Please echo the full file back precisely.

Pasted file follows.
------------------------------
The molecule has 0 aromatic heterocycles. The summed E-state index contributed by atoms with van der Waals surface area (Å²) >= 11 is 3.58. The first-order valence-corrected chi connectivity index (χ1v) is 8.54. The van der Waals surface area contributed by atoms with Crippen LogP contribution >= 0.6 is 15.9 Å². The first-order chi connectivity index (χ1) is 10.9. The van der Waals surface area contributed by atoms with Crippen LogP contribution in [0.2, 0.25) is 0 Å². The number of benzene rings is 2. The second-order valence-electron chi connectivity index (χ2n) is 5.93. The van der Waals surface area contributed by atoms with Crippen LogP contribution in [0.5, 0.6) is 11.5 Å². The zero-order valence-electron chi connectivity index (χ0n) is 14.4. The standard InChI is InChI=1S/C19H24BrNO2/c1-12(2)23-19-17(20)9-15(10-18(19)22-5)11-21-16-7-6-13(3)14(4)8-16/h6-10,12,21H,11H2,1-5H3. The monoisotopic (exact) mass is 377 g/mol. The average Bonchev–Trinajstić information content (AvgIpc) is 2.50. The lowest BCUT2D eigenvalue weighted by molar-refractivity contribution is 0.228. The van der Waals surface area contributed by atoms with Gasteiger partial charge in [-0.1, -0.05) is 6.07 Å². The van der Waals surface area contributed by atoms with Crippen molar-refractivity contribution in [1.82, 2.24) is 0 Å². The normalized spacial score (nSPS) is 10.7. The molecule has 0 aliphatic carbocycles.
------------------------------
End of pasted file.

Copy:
The molecule has 0 aromatic heterocycles. The summed E-state index contributed by atoms with van der Waals surface area (Å²) >= 11 is 3.58. The first-order valence-corrected chi connectivity index (χ1v) is 8.54. The van der Waals surface area contributed by atoms with Crippen LogP contribution >= 0.6 is 15.9 Å². The first-order chi connectivity index (χ1) is 10.9. The van der Waals surface area contributed by atoms with Crippen LogP contribution in [0.2, 0.25) is 0 Å². The number of benzene rings is 2. The second-order valence-electron chi connectivity index (χ2n) is 5.93. The van der Waals surface area contributed by atoms with Crippen LogP contribution in [0.5, 0.6) is 11.5 Å². The zero-order valence-electron chi connectivity index (χ0n) is 14.4. The standard InChI is InChI=1S/C19H24BrNO2/c1-12(2)23-19-17(20)9-15(10-18(19)22-5)11-21-16-7-6-13(3)14(4)8-16/h6-10,12,21H,11H2,1-5H3. The monoisotopic (exact) mass is 377 g/mol. The average Bonchev–Trinajstić information content (AvgIpc) is 2.50. The lowest BCUT2D eigenvalue weighted by molar-refractivity contribution is 0.228. The van der Waals surface area contributed by atoms with Gasteiger partial charge in [-0.1, -0.05) is 6.07 Å². The van der Waals surface area contributed by atoms with Crippen molar-refractivity contribution in [1.82, 2.24) is 0 Å². The normalized spacial score (nSPS) is 10.7. The molecule has 0 aliphatic carbocycles.